Sunday, October 5, 2008

Son of the beach

Ray and I hopped the KTX "bullet train" to Busan on Saturday morning. The one disappointment we had was that the train did not so much bullet as mosey. It turns out that it's only super-fast from Daegu north to Seoul; they're planning on making it un chemin de fer de grand vitesse from here to Busan sometime, but it isn't there yet.

Still, KTX is an amazing thing; the trains run from Seoul in the north to Busan in the south every 20-30 minutes or so all day long, and from here to Busan, a 70-minute ride, costs nine bucks for economy or thirteen bucks first class. We rode economy on the way down and that was pretty comfortable, but the first class on the way back was well worth the money: wide, reclining seats with lots of legroom, along with free newspapers and "flight attendants" pushing refreshment carts, can make all the difference at the end of a tiring day. We were disappointed that first class didn't get back to Dongdaegu Station any faster than economy did, though.

I really wanted to see something of Korea other than Daegu, and I saw a lot, or rather the same few things repeatedly: endless ranges of hills and mountains, almost untouched but for the occasional lone road over one or another of them; every square inch of arable land being cultivated for food, everywhere that was flat-- orange trees, cabbages, you name it (there were many hundreds of mini-greenhouses, plastic half-tubes a foot off the ground and fifty yards long); and an ever-present, severe haze. The weather was gorgeous, and not nearly hot enough for a thick heat haze; I guess the entire country is just smoggy.

Busan is a real city of four million people (unlike Daegu's piddly two and a half million), and I've read that it's the world's busiest port, though we didn't see that part of town. At Busan Station, we ate at a food court, where I had a delicious udon and tofu soup that's the closest thing to Campbell's chicken noodle I've ever had; even the seaweed was m-m-m good. Then we went out to the wide square plaza in front of the station-- Daegu has nothing like it, all full of sunlight and life-- and caught the subway to Korea's most famous beach.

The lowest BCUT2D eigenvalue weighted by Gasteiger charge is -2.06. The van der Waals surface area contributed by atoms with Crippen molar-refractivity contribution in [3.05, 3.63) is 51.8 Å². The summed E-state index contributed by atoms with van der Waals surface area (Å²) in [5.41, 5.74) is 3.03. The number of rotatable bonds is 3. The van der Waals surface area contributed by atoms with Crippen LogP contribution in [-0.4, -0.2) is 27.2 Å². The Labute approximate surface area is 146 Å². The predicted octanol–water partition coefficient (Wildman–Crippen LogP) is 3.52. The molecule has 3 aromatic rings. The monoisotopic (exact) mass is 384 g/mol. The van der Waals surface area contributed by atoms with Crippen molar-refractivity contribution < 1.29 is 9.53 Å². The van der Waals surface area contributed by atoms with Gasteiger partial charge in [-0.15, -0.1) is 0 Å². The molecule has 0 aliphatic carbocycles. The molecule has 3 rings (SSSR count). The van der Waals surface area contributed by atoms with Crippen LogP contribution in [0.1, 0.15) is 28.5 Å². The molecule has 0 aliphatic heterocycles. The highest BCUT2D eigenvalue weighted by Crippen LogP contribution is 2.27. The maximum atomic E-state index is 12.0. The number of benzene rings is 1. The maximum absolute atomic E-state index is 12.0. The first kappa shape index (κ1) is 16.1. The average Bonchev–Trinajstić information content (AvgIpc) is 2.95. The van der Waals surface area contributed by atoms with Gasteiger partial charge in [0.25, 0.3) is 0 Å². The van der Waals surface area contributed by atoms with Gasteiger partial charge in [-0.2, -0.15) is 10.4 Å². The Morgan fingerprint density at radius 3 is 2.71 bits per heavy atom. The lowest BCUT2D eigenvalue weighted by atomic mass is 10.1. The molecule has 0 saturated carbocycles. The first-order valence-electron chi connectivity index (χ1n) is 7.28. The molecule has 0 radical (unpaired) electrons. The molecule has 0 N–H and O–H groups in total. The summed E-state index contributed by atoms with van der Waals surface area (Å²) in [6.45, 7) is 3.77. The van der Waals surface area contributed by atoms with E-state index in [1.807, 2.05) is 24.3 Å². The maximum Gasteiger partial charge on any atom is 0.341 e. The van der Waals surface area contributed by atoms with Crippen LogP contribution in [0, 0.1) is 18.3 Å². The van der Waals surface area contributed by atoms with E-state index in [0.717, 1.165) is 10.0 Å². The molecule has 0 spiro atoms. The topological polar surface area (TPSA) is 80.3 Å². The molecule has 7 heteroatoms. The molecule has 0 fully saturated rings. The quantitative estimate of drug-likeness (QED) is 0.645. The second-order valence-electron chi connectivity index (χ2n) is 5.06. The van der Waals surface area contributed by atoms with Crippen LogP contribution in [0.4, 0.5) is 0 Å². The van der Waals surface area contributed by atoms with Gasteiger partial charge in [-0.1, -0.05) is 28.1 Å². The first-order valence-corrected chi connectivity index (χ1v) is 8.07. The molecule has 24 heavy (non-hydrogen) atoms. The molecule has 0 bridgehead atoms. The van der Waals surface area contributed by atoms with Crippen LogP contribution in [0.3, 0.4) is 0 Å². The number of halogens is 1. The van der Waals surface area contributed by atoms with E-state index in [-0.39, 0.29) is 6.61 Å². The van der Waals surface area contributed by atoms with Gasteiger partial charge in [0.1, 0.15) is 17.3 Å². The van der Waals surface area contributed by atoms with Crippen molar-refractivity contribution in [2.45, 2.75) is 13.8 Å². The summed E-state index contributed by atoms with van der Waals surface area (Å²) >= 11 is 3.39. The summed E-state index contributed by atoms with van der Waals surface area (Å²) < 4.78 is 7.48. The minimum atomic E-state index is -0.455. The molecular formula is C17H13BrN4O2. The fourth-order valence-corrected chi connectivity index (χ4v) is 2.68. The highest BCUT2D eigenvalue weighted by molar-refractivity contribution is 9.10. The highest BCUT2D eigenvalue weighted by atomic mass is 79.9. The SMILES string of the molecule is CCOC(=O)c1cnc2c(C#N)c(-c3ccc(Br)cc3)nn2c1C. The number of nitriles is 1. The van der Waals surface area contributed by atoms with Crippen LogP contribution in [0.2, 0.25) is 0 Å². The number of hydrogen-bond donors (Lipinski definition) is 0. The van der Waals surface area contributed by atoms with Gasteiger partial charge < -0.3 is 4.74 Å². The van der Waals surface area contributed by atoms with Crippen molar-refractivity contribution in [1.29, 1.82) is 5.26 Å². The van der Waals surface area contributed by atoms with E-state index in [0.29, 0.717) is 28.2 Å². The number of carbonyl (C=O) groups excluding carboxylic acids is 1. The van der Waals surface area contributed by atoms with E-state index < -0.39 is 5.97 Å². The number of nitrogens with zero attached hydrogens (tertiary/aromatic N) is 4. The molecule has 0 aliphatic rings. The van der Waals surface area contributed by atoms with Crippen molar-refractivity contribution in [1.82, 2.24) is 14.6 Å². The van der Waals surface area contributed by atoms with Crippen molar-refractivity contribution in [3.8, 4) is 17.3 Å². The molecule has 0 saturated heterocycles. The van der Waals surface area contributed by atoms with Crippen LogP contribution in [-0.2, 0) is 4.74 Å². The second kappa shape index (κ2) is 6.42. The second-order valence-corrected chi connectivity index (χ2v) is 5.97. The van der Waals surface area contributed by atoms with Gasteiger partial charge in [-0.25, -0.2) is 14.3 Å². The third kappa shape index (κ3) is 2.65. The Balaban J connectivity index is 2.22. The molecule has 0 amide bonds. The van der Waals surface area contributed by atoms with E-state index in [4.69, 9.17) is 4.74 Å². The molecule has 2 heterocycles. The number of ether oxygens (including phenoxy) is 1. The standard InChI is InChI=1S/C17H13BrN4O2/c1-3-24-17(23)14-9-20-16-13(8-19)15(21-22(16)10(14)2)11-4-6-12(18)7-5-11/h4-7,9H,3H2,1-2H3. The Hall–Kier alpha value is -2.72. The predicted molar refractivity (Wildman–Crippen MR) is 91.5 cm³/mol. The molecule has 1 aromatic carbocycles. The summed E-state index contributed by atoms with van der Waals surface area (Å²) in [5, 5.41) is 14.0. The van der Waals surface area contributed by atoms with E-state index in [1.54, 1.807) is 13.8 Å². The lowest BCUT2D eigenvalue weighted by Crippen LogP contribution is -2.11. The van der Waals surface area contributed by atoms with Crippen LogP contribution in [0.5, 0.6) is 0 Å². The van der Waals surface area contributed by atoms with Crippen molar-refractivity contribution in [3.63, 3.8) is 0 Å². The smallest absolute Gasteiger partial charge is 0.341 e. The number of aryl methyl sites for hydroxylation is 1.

Haeundae Beach is in an upscale neighborhood on the east side of the very large city. The streets by the beach are chockablock with ritzy hotels and restaurants. The beach is a mile long and may have up to 100,000 people on it on a weekend in midsummer; I've seen YouTube videos in which you could walk the length of the beach on sunbathers' backs. We wanted to come while the weather was still nice but the beach was much less crowded.

I can't tell you how much I've missed the beach. Busan really was my first choice as to where I'd like to live, because of its relatively mild weather, its relatively large number of Westerners, and its absolutely essential ocean. (They can call it the East Sea all they want, and the rest of the world can call it the Sea of Japan, but it's obviously really the Pacific. For that matter, there's really only one ocean, you know; it just has islands, such as America and Eurasia, of various sizes in various places.)

Anyway, unlike Florida's beaches, there are hills that come down almost to the water. There was also an International Film Festival Promoting Asian Cinema, which St. Augustine somehow failed to host. We saw, briefly, a panel interview of various gorgeous and unrecognizable (to us) actor types. There were tents and booths for all kinds of promotions, my favorite being for Tsingtao beer from China. (In a fit of temporary insanity, I failed to get my photo taken with the two people in panda costumes.) I caught the same red balloon scudding along the beach three times for the same little kid. And I saw more Americans in a half hour than I had in five weeks in Daegu. And I'd like to say that the lifeguard on the jet-ski, however buff he may be, should not have been wearing that thong.

Afterward, we entrained subterraneously and returned to the train station, then walked across the street to Texas Street, and the "Shopping Area for Foreigners". Ray had hoped to find some clothing stores with large sizes. It has a reputation for being a seedy and dangerous red-light district at night, but at three in the afternoon, it's a sad collection of little shops, bars, and massage parlors, most of which have signs in Russian-- I always forget that Korea actually abuts Russia, barely, and Kim Jung Il can practically see Sarah Palin's house-- because the American sailors who gave Texas Street its name have been replaced by Russian merchantmen and stevedores.

Well, Steve doesn't adore the Russian Quarter. We were approached, halfheartedly, by a few women speaking in Russian whom I think were hookers, but they may have been trying to sell time shares in the Poconos. Hard to say. So we got back in the station and on the train and came home. Funny how I sort of think of Daegu as home already...

I had taken the bus to the subway to the train to the subway to the beach to the subway to the train, and I was tired. But even an hour at the beach, on top of a mountain hike the day before, can revitalize me in ways I never would have expected. My spirit is as high as my body is sore. And that's better than the other way around.

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